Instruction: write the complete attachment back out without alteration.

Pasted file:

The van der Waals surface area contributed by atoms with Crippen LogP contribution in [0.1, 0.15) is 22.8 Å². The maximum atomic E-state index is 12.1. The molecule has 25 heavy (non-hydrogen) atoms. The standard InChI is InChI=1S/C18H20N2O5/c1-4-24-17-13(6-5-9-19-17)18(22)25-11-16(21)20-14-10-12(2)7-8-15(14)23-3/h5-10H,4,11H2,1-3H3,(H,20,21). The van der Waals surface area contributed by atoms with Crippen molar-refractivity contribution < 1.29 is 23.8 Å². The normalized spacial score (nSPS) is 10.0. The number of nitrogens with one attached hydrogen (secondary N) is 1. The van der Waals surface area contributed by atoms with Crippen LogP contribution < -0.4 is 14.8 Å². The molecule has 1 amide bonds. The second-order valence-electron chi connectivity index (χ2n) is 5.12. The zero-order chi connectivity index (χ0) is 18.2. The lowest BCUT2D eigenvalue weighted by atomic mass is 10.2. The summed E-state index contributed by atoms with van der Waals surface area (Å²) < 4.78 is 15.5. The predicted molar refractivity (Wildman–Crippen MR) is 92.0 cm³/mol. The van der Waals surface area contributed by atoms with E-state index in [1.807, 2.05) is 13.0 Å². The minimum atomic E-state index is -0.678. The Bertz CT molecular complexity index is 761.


The van der Waals surface area contributed by atoms with Crippen LogP contribution in [0.1, 0.15) is 22.8 Å². The maximum atomic E-state index is 12.1. The molecule has 25 heavy (non-hydrogen) atoms. The standard InChI is InChI=1S/C18H20N2O5/c1-4-24-17-13(6-5-9-19-17)18(22)25-11-16(21)20-14-10-12(2)7-8-15(14)23-3/h5-10H,4,11H2,1-3H3,(H,20,21). The van der Waals surface area contributed by atoms with Crippen molar-refractivity contribution < 1.29 is 23.8 Å². The normalized spacial score (nSPS) is 10.0. The number of nitrogens with one attached hydrogen (secondary N) is 1. The van der Waals surface area contributed by atoms with Crippen LogP contribution < -0.4 is 14.8 Å². The molecule has 1 amide bonds. The second-order valence-electron chi connectivity index (χ2n) is 5.12. The zero-order chi connectivity index (χ0) is 18.2. The lowest BCUT2D eigenvalue weighted by atomic mass is 10.2. The summed E-state index contributed by atoms with van der Waals surface area (Å²) < 4.78 is 15.5. The predicted molar refractivity (Wildman–Crippen MR) is 92.0 cm³/mol. The van der Waals surface area contributed by atoms with E-state index in [1.807, 2.05) is 13.0 Å². The minimum atomic E-state index is -0.678. The Bertz CT molecular complexity index is 761.